Rachel Fee of the New York Housing Conference calls it a statewide problem: Finding enough space for all 20 million New Yorkers to live affordably. 

Housing advocates are calling for a major investment in affordable housing after the COVID-19 pandemic laid bare the problems facing housing insecure New Yorkers. 

"It used to be that affordable housing was a high cost city issue, right? Of course it's expensive in New York City to pay the rent," Fee said. "Now we really see it's a growing issue across the nation and we see it in all corners across the state."

Fee's group is part of a coalition of more than a dozen organizations pushing for a five-year plan to spend more for new, refurbished or converted housing across the state. Homeless New Yorkers could also benefit with housing that pairs them with services meant to keep them housed.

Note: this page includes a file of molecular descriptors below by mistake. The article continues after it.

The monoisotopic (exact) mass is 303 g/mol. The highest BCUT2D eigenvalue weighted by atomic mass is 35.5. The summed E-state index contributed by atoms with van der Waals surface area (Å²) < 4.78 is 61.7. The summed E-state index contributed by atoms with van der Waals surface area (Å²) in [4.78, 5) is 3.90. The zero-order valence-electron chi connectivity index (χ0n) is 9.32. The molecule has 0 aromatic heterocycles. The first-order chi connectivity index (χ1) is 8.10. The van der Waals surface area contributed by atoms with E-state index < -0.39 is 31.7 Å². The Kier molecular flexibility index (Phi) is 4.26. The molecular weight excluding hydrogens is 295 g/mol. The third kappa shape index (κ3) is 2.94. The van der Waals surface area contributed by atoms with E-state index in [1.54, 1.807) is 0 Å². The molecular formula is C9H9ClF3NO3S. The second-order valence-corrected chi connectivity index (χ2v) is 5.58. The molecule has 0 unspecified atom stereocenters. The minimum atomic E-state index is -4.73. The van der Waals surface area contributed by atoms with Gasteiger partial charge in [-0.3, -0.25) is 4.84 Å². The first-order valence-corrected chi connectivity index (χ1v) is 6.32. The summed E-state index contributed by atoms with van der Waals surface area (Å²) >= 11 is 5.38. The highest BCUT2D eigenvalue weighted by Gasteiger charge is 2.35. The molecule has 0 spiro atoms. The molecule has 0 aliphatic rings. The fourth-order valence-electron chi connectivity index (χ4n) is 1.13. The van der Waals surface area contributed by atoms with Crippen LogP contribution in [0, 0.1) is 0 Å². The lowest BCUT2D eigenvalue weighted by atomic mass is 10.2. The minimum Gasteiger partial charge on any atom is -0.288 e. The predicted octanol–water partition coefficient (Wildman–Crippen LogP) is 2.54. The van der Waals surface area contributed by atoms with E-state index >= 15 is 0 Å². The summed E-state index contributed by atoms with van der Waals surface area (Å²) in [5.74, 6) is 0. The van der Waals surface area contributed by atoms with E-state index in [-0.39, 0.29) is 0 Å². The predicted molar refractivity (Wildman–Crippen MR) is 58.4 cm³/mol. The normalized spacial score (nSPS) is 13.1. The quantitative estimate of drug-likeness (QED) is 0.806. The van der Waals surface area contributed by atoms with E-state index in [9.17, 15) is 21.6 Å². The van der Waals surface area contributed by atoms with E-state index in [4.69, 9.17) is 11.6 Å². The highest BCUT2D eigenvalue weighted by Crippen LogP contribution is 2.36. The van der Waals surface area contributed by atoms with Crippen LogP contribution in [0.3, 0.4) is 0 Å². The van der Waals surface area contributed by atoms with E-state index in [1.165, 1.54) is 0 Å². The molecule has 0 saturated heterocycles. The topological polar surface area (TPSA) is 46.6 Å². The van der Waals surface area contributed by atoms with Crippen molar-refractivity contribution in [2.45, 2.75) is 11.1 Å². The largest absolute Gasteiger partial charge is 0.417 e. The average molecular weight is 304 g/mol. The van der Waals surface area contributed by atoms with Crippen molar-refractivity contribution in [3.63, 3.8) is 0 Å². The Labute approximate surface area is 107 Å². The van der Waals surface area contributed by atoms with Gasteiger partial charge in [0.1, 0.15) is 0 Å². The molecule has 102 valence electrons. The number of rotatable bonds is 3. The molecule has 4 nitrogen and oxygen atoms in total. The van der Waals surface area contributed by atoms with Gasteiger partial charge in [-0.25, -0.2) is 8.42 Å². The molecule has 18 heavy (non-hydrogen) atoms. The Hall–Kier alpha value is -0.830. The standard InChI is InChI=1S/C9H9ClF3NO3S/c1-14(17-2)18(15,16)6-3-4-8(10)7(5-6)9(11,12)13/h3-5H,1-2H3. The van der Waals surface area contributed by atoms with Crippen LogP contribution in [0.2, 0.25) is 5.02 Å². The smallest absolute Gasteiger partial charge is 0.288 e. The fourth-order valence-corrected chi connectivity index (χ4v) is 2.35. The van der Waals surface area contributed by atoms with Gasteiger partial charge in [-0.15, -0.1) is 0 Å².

As many as 91,000 New Yorkers are facing homelessness on a daily basis. 

"Some of it is going to be new construction of affordable rental housing," she said. "Some of it is going to supportive housing, which provides housing plus services."

Housing advocates like Fee are framing the issue as an urgent one facing the state, with a rise in homelessness during the pandemic and the economic dislocation caused by the public health crisis. 

"I think it's underscored the importance of housing — that housing is our health care during this pandemic — and how vulnerable households are really living paycheck to paycheck, month to month," she said. 

The push comes as Gov. Kathy Hochul is preparing an agenda for next year, as well as her first state budget since taking office in August. 

"There's real urgency with this issue," she said, "and we really want the governor to tackle it."